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Is it ok to have bonfires on my garden bed when I'm not growing anything? Should I do anything special with the aftermath or just rake it into the soil?

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I wouldn't do it on my garden bed:

  • The heat from the fire will kill soil life, including worms and beneficial microbes.
  • If your fire gets hot enough, I think it might burn off soil organic matter.

I'm not a fan of bonfires in general:

  • Most of the "good stuff" (carbon, nitrogen, etc. that would be helpful in the soil as plant nutrients) in the material that you are burning will be released into the air. It would be better (in most cases; see below) to capture this matter in compost.
  • Along the same lines, bonfires unnecessarily pollute the air. Pile up the material that you would burn and bury it. It will rot over time.

You can make an exception for diseased plant material -- you don't want to spread disease around by composting it. When I want to get rid of diseased material I will put it on top of a hot fire in my wood boiler; understandably not everyone has a wood boiler available.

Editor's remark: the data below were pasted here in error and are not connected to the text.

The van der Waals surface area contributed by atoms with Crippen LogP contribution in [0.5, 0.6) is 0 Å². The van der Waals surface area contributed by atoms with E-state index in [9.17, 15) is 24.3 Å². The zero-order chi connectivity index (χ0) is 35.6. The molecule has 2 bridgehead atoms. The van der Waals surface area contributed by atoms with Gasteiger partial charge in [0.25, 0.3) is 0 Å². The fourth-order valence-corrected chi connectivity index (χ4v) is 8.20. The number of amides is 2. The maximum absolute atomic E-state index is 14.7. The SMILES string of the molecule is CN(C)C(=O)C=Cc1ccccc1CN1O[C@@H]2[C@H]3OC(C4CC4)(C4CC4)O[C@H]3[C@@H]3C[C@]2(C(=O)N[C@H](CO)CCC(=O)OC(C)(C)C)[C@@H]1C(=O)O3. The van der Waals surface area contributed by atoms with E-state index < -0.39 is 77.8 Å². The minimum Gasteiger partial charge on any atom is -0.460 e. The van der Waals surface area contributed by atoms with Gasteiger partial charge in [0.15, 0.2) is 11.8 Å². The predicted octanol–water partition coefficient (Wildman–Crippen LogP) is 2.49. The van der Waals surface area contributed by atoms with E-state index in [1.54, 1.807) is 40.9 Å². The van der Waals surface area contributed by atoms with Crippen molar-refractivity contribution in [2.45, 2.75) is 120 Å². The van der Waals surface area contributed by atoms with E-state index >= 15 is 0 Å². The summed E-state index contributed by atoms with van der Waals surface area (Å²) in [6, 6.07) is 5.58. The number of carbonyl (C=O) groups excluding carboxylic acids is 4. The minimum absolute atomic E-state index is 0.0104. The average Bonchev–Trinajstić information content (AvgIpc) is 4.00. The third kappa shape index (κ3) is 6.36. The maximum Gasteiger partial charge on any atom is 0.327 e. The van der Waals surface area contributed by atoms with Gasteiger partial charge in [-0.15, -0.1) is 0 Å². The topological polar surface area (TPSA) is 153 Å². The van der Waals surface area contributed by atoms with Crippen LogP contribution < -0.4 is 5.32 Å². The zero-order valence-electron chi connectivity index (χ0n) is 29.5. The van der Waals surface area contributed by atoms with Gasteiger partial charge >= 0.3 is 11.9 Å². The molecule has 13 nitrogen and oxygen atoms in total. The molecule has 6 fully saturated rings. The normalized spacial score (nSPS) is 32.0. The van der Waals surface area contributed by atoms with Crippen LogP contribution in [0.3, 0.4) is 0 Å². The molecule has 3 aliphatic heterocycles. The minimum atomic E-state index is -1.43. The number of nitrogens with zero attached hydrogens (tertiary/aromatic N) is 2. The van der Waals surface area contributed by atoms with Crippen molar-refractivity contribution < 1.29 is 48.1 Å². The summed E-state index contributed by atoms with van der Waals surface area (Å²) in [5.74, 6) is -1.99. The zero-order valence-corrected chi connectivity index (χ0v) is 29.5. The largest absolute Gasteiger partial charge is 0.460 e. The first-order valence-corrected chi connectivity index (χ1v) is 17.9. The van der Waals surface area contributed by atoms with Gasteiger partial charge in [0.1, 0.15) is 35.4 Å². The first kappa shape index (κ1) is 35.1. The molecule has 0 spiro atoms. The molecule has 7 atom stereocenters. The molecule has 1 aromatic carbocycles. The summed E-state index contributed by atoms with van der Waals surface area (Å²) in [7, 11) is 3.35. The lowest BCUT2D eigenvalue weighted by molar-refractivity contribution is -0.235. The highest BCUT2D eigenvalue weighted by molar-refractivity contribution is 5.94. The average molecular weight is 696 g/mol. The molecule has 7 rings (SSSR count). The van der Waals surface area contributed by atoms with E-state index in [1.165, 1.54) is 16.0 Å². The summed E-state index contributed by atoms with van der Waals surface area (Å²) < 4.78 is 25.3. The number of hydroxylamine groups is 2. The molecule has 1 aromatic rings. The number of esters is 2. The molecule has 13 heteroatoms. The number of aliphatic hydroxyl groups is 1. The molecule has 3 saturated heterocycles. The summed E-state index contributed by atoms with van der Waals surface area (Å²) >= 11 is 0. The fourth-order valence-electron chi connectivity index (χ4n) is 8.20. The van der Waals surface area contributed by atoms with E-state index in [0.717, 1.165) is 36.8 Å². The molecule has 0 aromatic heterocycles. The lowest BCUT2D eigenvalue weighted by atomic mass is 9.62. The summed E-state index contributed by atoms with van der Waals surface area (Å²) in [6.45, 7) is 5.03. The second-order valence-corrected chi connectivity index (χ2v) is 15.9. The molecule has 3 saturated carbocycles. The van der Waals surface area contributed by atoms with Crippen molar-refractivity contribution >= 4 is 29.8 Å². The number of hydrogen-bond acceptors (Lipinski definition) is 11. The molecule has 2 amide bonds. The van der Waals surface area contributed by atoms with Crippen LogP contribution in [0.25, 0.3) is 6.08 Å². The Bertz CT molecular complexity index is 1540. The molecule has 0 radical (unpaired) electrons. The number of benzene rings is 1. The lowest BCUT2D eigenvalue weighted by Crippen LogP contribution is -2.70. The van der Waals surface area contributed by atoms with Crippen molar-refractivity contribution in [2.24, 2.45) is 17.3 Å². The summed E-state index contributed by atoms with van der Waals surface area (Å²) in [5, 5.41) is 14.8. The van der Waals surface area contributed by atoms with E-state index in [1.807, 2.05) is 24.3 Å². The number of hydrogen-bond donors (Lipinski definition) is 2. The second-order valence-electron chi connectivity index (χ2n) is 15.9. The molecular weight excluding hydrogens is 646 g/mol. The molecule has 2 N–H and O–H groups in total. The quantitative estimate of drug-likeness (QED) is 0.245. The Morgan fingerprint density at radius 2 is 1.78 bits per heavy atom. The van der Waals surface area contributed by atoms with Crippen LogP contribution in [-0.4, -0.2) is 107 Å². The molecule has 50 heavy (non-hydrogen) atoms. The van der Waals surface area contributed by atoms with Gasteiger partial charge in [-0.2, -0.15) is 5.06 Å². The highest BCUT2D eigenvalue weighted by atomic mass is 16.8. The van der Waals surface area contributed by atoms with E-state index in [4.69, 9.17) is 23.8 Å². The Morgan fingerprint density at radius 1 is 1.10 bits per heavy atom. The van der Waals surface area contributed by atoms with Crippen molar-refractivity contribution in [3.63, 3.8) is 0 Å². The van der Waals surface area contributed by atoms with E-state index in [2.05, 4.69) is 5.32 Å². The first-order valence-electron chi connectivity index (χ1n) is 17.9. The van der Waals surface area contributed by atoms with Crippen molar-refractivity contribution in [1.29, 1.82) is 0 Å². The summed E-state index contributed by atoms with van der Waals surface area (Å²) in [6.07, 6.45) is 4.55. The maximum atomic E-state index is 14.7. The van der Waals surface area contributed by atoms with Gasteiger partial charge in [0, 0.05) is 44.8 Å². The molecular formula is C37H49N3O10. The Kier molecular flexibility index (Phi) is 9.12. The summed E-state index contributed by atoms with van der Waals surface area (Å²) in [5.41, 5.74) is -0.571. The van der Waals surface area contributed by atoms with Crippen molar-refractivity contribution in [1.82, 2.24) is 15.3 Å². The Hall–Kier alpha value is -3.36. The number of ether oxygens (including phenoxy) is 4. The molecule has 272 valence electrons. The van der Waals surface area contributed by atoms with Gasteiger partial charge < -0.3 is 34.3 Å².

If you decide on a bonfire, I'd suggest doing it somewhere not on the garden bed. The ash left over from burning wood will have high pH and will contain some potash and calcium. You could spread the ash on your garden bed if you want to raise the pH of your soil.

Never burn pressure-treated wood or manufactured wood (e.g. OSB, plywood).

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I compost what I can, but this is a pile that is about 10x5x5 of large branches. I'd need a tractor to bury it and a decade to let it rot. Sounds like its a bad idea to burn on the garden bed though so I guess I will haul it to the land fill. –  Abe Miessler Apr 30 '12 at 19:11
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@abe: Hire a wood chipper? –  winwaed Apr 30 '12 at 21:06
    
Yeah that might work –  Abe Miessler Apr 30 '12 at 21:27
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